Introducing Barranquitas & Around
One of the most quintessential of Puerto Rico’s lofty mountain towns, Barranquitas is a diminutive, picturesque settlement clinging to the muddy slopes of the rain-lashed Cordillera Central. Lying on the north side of the Cañón de San Cristóbal, about a 20-minute drive out of Aibonito on Hwy 162 (or an even shorter detour off of the Ruta Panorámica via Hwy 143), the town is known locally as the Cuna de Próceres (Cradle of Great People) for its historical propensity to produce poets, politicians and governors of national (and international) distinction. Most notable in this list is the legendary Muñoz clan, Puerto Rico’s substitute ‘royal’ family whose evocative mausoleum has made Barranquitas a pilgrimage site for both local patriots and curious visitors.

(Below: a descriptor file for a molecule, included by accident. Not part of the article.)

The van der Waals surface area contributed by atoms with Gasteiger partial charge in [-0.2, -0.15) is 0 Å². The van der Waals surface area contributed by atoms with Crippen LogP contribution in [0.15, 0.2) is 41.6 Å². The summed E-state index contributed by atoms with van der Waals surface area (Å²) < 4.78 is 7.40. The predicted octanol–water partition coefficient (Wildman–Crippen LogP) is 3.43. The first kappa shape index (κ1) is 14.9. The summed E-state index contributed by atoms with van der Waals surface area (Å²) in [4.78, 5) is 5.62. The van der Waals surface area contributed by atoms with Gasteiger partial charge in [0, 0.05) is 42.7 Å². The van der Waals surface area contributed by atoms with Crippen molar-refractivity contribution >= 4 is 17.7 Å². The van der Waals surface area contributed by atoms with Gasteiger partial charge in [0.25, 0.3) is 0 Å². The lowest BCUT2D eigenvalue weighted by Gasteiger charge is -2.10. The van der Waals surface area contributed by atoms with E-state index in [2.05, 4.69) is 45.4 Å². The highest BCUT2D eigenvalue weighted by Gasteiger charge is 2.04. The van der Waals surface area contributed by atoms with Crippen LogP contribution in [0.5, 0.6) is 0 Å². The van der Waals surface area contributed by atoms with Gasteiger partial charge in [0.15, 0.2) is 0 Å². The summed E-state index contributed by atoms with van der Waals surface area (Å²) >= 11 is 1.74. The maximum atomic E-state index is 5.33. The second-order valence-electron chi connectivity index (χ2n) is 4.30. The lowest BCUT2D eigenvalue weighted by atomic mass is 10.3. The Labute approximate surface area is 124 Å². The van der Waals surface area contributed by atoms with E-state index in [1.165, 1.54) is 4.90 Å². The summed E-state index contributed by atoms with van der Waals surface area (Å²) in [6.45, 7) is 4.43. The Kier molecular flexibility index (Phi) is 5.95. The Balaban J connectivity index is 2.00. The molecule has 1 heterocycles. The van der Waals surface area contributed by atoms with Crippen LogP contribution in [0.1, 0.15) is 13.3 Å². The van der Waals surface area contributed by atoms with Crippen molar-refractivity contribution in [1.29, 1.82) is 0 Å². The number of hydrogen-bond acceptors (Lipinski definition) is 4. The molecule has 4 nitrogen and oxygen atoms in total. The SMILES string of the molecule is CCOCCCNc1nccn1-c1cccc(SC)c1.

This is not, however, a fairy-tale village of architectural heirlooms. Hurricanes and fires have ravaged Barranquitas several times (the name translates to ‘Place of Little Mud Slides’), and the oldest structures, such as the church, date only from the early 20th century. Barranquitas’ charm lies in its narrow streets, tightly packed with shops and houses, which fall away into deep valleys on three sides of the plaza. Indeed, the view as you descend the mountain road into town and the afternoon sun sets the church tower ablaze above the dense architectural jumble of the central neighborhood, is truly memorable.